Finland has excellent attributes to serve as a place for an international arbitration, being widely recognized for its political neutrality and stability, respect for the rule of law and freedom from corruption. Few other countries can compare to Finland in these respects. It is a modern, socially advanced and highly democratic country with first class hotels and excellent transportation and telecommunication facilities. It has an outstanding and well established (founded in 1911) arbitral institution in the Arbitration Institute of the Finland Chamber of Commerce (the "FAI"). Finland is also, like Sweden, exceptionally well located to attract disputes between parties from Eastern Europe, Russia, China and Asia, on the one hand, and parties from Western Europe and the Americas, on the other.
Yet, Finland has failed to attract users of international arbitration and has, instead, lost to other countries, notably Sweden, the economic and reputational benefits that hosting those disputes generate, obliging many Finnish companies to resolve their disputes abroad. A major reason for this failure is, undoubtedly, a lack of confidence by foreigners and international arbitral institutions (whether justified or not) in Finland’s legal infrastructure for arbitration, that is, Finland’s arbitration law and court system and their ability and willingness to facilitate and support arbitration and recognize and enforce arbitral awards.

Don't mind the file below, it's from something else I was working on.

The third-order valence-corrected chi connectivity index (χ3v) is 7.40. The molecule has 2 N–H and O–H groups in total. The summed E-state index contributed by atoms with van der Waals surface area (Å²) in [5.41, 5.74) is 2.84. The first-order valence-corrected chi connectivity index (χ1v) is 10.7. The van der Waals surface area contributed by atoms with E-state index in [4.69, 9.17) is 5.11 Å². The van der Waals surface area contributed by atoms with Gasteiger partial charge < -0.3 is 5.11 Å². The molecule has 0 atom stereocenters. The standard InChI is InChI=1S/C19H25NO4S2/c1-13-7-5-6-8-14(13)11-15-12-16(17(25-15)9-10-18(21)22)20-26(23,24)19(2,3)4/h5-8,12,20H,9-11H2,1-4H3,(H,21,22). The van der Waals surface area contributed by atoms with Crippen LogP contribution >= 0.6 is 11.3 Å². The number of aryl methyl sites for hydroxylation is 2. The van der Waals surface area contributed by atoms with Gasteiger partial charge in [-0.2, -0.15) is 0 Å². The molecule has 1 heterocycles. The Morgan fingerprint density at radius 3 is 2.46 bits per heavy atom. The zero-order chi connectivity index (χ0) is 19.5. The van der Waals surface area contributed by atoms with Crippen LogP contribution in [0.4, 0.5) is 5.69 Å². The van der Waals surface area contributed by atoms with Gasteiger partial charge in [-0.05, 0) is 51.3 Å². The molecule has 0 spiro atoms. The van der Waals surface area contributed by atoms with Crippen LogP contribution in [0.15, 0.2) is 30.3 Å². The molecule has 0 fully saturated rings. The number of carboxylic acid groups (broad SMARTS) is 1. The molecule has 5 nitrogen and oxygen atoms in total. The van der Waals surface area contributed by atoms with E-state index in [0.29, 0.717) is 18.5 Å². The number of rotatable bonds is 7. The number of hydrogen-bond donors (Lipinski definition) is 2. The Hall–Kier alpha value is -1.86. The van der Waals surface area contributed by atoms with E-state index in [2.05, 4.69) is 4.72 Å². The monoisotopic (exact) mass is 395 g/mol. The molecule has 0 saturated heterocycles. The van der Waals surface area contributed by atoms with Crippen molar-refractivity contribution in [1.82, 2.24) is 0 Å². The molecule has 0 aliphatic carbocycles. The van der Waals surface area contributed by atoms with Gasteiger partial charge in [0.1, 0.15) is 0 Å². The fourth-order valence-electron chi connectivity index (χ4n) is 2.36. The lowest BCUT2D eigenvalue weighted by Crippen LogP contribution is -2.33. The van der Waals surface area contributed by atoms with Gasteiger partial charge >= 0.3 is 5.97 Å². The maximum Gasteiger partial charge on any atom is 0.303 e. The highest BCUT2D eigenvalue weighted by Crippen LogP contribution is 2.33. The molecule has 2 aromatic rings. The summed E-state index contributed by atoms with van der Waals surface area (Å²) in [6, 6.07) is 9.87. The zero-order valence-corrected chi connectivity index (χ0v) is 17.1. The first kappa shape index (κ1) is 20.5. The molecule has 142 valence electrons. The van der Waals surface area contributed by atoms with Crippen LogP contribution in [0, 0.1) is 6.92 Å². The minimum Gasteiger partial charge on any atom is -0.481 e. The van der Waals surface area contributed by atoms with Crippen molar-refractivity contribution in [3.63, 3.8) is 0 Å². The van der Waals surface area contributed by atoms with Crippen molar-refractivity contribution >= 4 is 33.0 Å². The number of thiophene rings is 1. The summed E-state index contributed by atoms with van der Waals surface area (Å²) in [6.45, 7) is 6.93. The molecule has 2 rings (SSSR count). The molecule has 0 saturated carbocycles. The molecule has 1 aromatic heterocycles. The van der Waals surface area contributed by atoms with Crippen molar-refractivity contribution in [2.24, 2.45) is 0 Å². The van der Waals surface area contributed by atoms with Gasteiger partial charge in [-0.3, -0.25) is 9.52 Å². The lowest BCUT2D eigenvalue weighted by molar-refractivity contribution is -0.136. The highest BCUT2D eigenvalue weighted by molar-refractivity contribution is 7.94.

This paper will focus on the first of these points, namely, the need for Finland to modernize its arbitration law and to make it attractive to foreign users of international arbitration and international arbitral institutions. Specifically, this paper will explain why Finland should adopt, without significant change, the UNCITRAL Model Law on International Commercial Arbitration (1985), as amended in 2006 (the "UNCITRAL Model Law" or "Model Law"), by answering the following ten questions:
- What is international commercial arbitration?
- What is the importance of international commercial arbitration today?
- Why is the seat or place of an international arbitration important?
- What criteria do parties and arbitral institutions use in selecting a seat or place of arbitration?
- Why should Finland want to be a popular place or seat for arbitration?
- What is wrong with Finland's arbitration law?
- How can a country become attractive as a place for international arbitration?
- How can Finland become a more attractive place for international arbitration?
- What are the benefits for Finland of adopting the UNCITRAL Model Law?
- Why should Finland adopt the UNCITRAL Model Law without significant change?
While this paper does not focus on the Finnish court system and the need for it to support arbitration and to recognize and enforce arbitral awards, help by the Finnish judiciary in these respects is essential and should go hand-in-hand with legislative change. Accordingly, the Finnish judiciary should be actively involved in any reform of Finnish arbitration law and be persuaded—hopefully—strongly to support such change.
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This article was originally published in a slightly different form in Liikejuridiikka, Vol. 3, 2016.
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